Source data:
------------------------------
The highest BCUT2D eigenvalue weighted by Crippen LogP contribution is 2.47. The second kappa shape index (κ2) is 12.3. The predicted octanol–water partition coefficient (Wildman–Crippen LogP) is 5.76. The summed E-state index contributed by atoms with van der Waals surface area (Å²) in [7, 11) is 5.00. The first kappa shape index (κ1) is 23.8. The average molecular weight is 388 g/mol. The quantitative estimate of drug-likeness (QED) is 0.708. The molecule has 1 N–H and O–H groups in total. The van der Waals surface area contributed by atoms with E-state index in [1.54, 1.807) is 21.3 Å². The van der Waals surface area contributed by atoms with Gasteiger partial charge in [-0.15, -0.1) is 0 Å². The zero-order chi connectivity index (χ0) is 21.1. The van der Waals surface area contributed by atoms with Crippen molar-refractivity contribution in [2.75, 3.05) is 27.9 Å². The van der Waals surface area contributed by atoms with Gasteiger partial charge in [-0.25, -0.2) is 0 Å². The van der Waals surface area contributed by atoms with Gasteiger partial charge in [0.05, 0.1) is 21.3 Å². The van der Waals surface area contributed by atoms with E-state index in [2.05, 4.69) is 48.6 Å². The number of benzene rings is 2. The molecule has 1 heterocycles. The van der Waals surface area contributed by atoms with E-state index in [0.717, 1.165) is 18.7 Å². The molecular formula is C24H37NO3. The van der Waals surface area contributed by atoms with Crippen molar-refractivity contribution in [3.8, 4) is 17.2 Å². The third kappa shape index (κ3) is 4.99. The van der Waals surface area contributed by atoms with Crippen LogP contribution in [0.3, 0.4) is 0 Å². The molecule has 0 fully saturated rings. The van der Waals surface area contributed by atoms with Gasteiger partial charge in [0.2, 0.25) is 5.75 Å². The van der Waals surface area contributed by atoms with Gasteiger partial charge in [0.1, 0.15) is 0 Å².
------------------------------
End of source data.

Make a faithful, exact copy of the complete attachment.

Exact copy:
The highest BCUT2D eigenvalue weighted by Crippen LogP contribution is 2.47. The second kappa shape index (κ2) is 12.3. The predicted octanol–water partition coefficient (Wildman–Crippen LogP) is 5.76. The summed E-state index contributed by atoms with van der Waals surface area (Å²) in [7, 11) is 5.00. The first kappa shape index (κ1) is 23.8. The average molecular weight is 388 g/mol. The quantitative estimate of drug-likeness (QED) is 0.708. The molecule has 1 N–H and O–H groups in total. The van der Waals surface area contributed by atoms with E-state index in [1.54, 1.807) is 21.3 Å². The van der Waals surface area contributed by atoms with Gasteiger partial charge in [-0.15, -0.1) is 0 Å². The zero-order chi connectivity index (χ0) is 21.1. The van der Waals surface area contributed by atoms with Crippen molar-refractivity contribution in [2.75, 3.05) is 27.9 Å². The van der Waals surface area contributed by atoms with Gasteiger partial charge in [-0.25, -0.2) is 0 Å². The van der Waals surface area contributed by atoms with Gasteiger partial charge in [0.05, 0.1) is 21.3 Å². The van der Waals surface area contributed by atoms with E-state index in [2.05, 4.69) is 48.6 Å². The number of benzene rings is 2. The molecule has 1 heterocycles. The van der Waals surface area contributed by atoms with E-state index in [0.717, 1.165) is 18.7 Å². The molecular formula is C24H37NO3. The van der Waals surface area contributed by atoms with Crippen molar-refractivity contribution in [3.8, 4) is 17.2 Å². The third kappa shape index (κ3) is 4.99. The van der Waals surface area contributed by atoms with Crippen LogP contribution in [0.3, 0.4) is 0 Å². The molecule has 0 fully saturated rings. The van der Waals surface area contributed by atoms with Gasteiger partial charge in [0.2, 0.25) is 5.75 Å². The van der Waals surface area contributed by atoms with Gasteiger partial charge in [0.1, 0.15) is 0 Å².